Chances of a Repeat Small, Fed Chief Says : Greenspan: No Guarantee Against New Crash

From Reuters

Federal Reserve Board Chairman Alan Greenspan told Congress on Thursday that he could not guarantee there would be no repeat of the October stock market crash.

But the chance of another “Black Monday” market collapse--when the Dow Jones industrial index plunged 508 points--is very small, Greenspan told a House panel.

“We cannot provide an ironclad guarantee that there will not be another Oct. 19 in our future,” Greenspan said. “If, however, we succeed in fully addressing the structural inadequacies of our financial markets, we can at least reduce . . . the even now very small probability of a replay of last October,” he said.


Greenspan and the three other members of President Reagan’s working group on financial markets presented their findings to a combative House Energy and Commerce subcommittee on telecommunications and finance.

Rep. Edward Markey (D-Mass.), chairman of the subcommittee, and several other members lambasted the U.S. regulators for their report, which was released on Monday.

“The working group’s recommendations amount to a prescription of two aspirin and a respirator following the market’s October heart attack,” Markey said.

House Energy and Commerce Committee Chairman John Dingell (D-Mich.) predicted that investors would tar and feather the top U.S. financial regulators in the event of another crash.

Markey faulted the regulators for failing to endorse a recommendation by the President’s private sector Brady Commission that one U.S. agency be given authority over financial market issues and for proposing that trading be halted only if the Dow Jones industrial index fell 250 points in one day.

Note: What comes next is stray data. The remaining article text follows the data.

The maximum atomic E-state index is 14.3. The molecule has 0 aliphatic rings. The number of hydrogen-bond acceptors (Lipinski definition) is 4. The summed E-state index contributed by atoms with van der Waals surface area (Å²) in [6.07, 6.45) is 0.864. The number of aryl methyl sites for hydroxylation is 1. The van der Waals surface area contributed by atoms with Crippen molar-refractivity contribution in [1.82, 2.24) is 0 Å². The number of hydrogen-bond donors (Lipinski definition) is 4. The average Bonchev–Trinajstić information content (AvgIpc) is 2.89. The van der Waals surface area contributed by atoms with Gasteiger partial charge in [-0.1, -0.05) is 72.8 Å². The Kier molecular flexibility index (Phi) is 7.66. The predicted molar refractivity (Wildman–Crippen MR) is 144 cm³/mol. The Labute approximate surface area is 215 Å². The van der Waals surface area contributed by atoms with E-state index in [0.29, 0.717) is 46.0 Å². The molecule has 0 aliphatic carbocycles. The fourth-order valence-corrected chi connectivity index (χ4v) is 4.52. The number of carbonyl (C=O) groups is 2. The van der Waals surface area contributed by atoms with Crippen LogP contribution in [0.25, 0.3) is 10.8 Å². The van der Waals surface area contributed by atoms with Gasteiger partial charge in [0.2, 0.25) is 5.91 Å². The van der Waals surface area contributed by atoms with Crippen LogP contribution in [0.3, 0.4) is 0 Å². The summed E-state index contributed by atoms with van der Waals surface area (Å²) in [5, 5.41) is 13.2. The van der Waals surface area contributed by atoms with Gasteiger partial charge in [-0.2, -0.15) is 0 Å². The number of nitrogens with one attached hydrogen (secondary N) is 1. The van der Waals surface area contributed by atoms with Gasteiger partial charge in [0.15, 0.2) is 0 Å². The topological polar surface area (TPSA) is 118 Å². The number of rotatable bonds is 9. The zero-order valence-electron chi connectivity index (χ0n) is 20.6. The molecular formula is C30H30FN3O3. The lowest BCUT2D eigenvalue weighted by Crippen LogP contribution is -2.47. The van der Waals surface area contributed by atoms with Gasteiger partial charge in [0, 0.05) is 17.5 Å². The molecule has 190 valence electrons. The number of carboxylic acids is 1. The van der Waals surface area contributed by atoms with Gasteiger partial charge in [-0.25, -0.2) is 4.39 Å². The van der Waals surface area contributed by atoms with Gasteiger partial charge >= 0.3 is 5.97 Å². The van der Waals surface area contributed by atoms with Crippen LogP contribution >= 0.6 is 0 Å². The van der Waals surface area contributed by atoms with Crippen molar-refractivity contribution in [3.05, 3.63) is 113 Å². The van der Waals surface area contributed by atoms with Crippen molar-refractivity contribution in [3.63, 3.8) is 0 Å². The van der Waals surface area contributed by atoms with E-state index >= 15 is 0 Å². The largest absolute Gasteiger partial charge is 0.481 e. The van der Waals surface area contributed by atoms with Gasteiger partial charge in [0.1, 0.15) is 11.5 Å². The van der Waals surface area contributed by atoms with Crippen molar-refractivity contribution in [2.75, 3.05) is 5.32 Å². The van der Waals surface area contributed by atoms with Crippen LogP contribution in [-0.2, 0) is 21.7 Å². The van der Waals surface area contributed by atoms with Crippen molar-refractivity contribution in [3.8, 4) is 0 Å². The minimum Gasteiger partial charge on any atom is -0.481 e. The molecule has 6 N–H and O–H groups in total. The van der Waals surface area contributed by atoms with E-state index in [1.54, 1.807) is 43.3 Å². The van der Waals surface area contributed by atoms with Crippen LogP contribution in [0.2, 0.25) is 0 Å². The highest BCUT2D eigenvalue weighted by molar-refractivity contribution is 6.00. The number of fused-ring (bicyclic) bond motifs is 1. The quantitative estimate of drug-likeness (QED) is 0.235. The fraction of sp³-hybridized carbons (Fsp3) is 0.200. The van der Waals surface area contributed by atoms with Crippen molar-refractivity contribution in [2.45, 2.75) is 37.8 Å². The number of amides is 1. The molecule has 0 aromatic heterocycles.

“It (the trading halt proposal) is tantamount to parking an ambulance at the bottom of a cliff,” Markey said. “If it is ever needed, it’s too late for the patient.”

The Dow index of 30 blue chip stocks has fallen as much as 250 points on only one day--Oct. 19.

Markey said the inability of U.S. officials to curb wide price swings has driven individual investors from the market.

But Treasury Undersecretary George Gould, who headed the working group, said regulators could not be expected to quell price volatility.

“If you can give me a world without a trade deficit, without a domestic (budget) deficit, with non-inflationary growth, with low interest rates and throw in for good measure peace in the Mideast, I would suggest to you there would be less volatility in the markets,” he said. “I cannot cure all of those things for the small investor.”

In a statement, Gould said that with the exception of the period between October, 1987, and January, 1988, there was no evidence of an increase in daily volatility. Since February, price movements have returned to ordinary levels, he said.

“An investor shouldn’t be so damn worried about volatility because he’s got his eyes set out there for two or three years,” Gould said.

Greenspan said improvements in telecommunications and the concentration of pension contributions in huge funds had reshaped the U.S. financial landscape.

“I don’t like the volatility that has occurred. I would much prefer to resurrect a more tranquil period of 30, 40, 60 years ago,” the head of the U.S. central bank said.

“But I’m afraid we don’t have that as a choice without very significantly undercutting the major financial event of the post-World War II period, which is the emergence of the pension fund system for the average American,” he said.

Greenspan and Gould predicted that small investors would return to the stock market as soon as prices headed up again.

“Individuals come into markets, and they go out of markets. I think they come into markets when they feel confident, not that the volatility is less, but that the market is going up,” Greenspan said.

But Securities and Exchange Commission Chairman David S. Ruder, dissenting from the working group, said legislation was needed to raise investor confidence.

Ruder said the SEC should be given authority over stock index futures and that margin requirements, or good-faith deposits, on those instruments should be raised.

But Greenspan, in a reference to criticism of stock index futures trading strategies, said it was a mistake to single out a segment of the marketplace as the “culprit” for large and rapid price movements.